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"Will they think I should never choose Henry V because I'm Jewish?"

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I said, "There are very cogent reasons why you shouldn't choose Henry V.

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"I simply don't see you as a man of action, as a soldier."

0:21:140:21:19

Once more...unto the breach, dear friends!

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Once more, or close them all up with our English dead!

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In peace, there's nothing so becomes a man as modest stillness and humility.

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But when the blast of war blows in our ears...

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"I saw a play at the Arts Theatre Club

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"and after a quiet coffee, I took a tube home to Swiss Cottage.

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"When leaving the tube, I saw a young man staring hard at me who I will refer to as X.

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"Then I saw X go into the lavatory. I followed him.

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"After a minute, I know he turned his face to glance at me

0:22:130:22:17

"and then walked out and waited outside. I followed.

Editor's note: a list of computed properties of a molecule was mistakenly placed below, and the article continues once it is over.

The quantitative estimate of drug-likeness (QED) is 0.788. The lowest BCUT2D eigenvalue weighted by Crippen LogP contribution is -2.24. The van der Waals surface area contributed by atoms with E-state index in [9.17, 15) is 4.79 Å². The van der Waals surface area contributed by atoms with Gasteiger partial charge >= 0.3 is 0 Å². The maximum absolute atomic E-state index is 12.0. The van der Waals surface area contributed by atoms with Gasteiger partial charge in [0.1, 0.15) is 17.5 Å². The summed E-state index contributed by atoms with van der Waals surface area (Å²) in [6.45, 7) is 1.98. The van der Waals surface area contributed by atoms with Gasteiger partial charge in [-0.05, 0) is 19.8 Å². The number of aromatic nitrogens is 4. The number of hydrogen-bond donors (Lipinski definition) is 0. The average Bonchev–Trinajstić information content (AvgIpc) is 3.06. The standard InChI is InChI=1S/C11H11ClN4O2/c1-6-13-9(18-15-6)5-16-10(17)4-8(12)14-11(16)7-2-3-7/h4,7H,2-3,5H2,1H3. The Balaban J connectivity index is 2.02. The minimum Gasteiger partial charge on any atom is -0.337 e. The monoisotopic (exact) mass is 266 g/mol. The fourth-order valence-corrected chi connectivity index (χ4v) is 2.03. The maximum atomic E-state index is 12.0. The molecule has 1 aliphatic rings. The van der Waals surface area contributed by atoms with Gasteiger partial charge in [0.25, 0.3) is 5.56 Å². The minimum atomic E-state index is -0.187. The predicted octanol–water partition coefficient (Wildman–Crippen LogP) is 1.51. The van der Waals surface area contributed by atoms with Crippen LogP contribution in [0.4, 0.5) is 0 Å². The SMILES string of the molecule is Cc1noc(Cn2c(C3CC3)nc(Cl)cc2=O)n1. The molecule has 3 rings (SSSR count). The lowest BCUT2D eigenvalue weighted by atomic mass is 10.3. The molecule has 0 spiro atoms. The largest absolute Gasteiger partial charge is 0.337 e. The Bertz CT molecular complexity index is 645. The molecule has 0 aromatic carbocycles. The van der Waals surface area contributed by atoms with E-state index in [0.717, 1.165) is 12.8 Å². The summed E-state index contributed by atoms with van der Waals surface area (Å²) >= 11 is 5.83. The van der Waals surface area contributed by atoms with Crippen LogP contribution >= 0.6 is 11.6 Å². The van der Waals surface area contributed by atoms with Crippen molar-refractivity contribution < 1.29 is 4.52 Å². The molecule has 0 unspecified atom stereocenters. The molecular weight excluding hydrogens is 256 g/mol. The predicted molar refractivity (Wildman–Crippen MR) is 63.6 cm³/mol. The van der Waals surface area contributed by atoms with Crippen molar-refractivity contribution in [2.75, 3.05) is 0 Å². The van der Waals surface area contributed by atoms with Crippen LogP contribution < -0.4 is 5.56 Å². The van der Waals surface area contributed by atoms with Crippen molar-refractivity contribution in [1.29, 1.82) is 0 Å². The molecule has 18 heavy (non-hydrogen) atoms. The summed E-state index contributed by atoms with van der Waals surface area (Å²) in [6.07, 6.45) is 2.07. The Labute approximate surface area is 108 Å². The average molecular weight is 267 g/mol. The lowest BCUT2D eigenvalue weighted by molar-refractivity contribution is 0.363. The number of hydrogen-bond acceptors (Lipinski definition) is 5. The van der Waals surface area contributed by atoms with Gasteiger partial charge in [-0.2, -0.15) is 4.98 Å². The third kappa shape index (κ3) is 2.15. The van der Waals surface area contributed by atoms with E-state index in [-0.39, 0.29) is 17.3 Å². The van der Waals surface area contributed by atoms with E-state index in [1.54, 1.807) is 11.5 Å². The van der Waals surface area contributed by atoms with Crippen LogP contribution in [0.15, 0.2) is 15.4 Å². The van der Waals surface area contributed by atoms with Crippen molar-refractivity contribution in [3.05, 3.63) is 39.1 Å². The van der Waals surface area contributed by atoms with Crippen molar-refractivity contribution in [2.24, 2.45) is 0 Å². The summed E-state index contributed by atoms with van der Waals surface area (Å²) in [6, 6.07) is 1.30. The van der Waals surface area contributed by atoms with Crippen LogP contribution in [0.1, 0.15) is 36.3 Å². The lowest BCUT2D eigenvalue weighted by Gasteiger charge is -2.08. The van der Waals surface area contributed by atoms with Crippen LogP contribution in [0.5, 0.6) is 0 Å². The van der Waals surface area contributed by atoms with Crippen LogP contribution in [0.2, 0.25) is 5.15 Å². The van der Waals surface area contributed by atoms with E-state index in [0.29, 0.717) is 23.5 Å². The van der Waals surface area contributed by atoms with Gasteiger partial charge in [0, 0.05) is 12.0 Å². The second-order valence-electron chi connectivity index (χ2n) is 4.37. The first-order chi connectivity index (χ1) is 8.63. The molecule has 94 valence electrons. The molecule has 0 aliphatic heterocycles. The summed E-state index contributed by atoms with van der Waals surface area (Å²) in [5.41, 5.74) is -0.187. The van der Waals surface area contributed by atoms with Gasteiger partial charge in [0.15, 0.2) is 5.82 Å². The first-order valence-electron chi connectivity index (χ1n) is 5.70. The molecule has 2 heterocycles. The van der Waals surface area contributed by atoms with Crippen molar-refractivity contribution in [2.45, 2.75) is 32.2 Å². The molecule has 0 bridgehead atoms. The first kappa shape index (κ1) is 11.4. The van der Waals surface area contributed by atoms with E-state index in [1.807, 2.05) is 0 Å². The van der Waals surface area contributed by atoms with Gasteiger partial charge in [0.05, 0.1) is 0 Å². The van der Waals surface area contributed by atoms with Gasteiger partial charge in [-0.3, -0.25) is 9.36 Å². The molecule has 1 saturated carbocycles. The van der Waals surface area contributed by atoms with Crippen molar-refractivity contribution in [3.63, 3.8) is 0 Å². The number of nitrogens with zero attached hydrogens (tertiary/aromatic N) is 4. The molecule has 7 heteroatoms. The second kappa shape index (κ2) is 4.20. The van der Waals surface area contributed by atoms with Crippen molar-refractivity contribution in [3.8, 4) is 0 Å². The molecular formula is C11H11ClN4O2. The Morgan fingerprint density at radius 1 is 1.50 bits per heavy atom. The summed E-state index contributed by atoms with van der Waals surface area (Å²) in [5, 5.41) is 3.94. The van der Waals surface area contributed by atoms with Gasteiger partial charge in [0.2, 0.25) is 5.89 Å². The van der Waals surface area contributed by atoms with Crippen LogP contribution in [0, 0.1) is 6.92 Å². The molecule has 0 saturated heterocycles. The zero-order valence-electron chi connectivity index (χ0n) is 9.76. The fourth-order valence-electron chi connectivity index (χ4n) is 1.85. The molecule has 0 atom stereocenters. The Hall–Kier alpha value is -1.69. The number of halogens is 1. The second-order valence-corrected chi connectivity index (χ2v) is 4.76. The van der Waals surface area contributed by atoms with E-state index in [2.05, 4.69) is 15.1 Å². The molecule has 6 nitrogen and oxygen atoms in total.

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"He loitered, I loitered.

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"After several minutes passed, I decided it was dangerous and stupid.

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"I walked away towards home.

0:22:300:22:32

"I turned to look back and see that he was not following me. He nodded.

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"He stood, looking pathetic. I crossed to him. 'Hi,' I said.

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"'Hello,' he said. 'What are you doing out so late?' I said. 'Nothing.'

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"Long silence. 'Know anywhere to go?' I asked. 'No, do you?'

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"'There's an open field along the way.

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"'I have to be home early,'" I said. 'All right,' he said.

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"I left him and walked hurriedly away. My mind was in great fear and turmoil.